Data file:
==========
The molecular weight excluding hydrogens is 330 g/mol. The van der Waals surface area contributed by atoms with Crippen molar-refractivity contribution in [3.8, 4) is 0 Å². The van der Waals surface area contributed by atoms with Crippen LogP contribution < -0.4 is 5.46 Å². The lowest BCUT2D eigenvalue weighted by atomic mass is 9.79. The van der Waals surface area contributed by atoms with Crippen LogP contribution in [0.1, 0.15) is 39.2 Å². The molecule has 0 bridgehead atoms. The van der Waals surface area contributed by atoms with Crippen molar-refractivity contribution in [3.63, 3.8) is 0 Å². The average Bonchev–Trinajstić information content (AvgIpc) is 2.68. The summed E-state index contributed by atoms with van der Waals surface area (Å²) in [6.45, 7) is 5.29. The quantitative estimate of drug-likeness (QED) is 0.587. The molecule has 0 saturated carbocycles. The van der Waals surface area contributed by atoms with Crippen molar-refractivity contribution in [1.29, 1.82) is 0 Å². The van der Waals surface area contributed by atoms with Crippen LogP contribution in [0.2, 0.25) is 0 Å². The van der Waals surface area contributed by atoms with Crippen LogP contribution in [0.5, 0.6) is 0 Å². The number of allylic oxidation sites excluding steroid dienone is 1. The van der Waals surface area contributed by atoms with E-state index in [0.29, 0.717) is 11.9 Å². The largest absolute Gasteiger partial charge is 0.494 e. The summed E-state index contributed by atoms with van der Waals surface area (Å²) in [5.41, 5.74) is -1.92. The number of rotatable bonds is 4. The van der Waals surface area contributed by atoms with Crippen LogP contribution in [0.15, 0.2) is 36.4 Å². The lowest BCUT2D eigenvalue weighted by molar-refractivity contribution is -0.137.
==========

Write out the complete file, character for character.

The molecular weight excluding hydrogens is 330 g/mol. The van der Waals surface area contributed by atoms with Crippen molar-refractivity contribution in [3.8, 4) is 0 Å². The van der Waals surface area contributed by atoms with Crippen LogP contribution < -0.4 is 5.46 Å². The lowest BCUT2D eigenvalue weighted by atomic mass is 9.79. The van der Waals surface area contributed by atoms with Crippen LogP contribution in [0.1, 0.15) is 39.2 Å². The molecule has 0 bridgehead atoms. The van der Waals surface area contributed by atoms with Crippen molar-refractivity contribution in [3.63, 3.8) is 0 Å². The average Bonchev–Trinajstić information content (AvgIpc) is 2.68. The summed E-state index contributed by atoms with van der Waals surface area (Å²) in [6.45, 7) is 5.29. The quantitative estimate of drug-likeness (QED) is 0.587. The molecule has 0 saturated carbocycles. The van der Waals surface area contributed by atoms with Crippen molar-refractivity contribution in [1.29, 1.82) is 0 Å². The van der Waals surface area contributed by atoms with Crippen LogP contribution in [0.2, 0.25) is 0 Å². The van der Waals surface area contributed by atoms with Crippen LogP contribution in [0.5, 0.6) is 0 Å². The number of allylic oxidation sites excluding steroid dienone is 1. The van der Waals surface area contributed by atoms with E-state index in [0.29, 0.717) is 11.9 Å². The largest absolute Gasteiger partial charge is 0.494 e. The summed E-state index contributed by atoms with van der Waals surface area (Å²) in [5.41, 5.74) is -1.92. The number of rotatable bonds is 4. The van der Waals surface area contributed by atoms with Crippen LogP contribution in [0.15, 0.2) is 36.4 Å². The lowest BCUT2D eigenvalue weighted by molar-refractivity contribution is -0.137.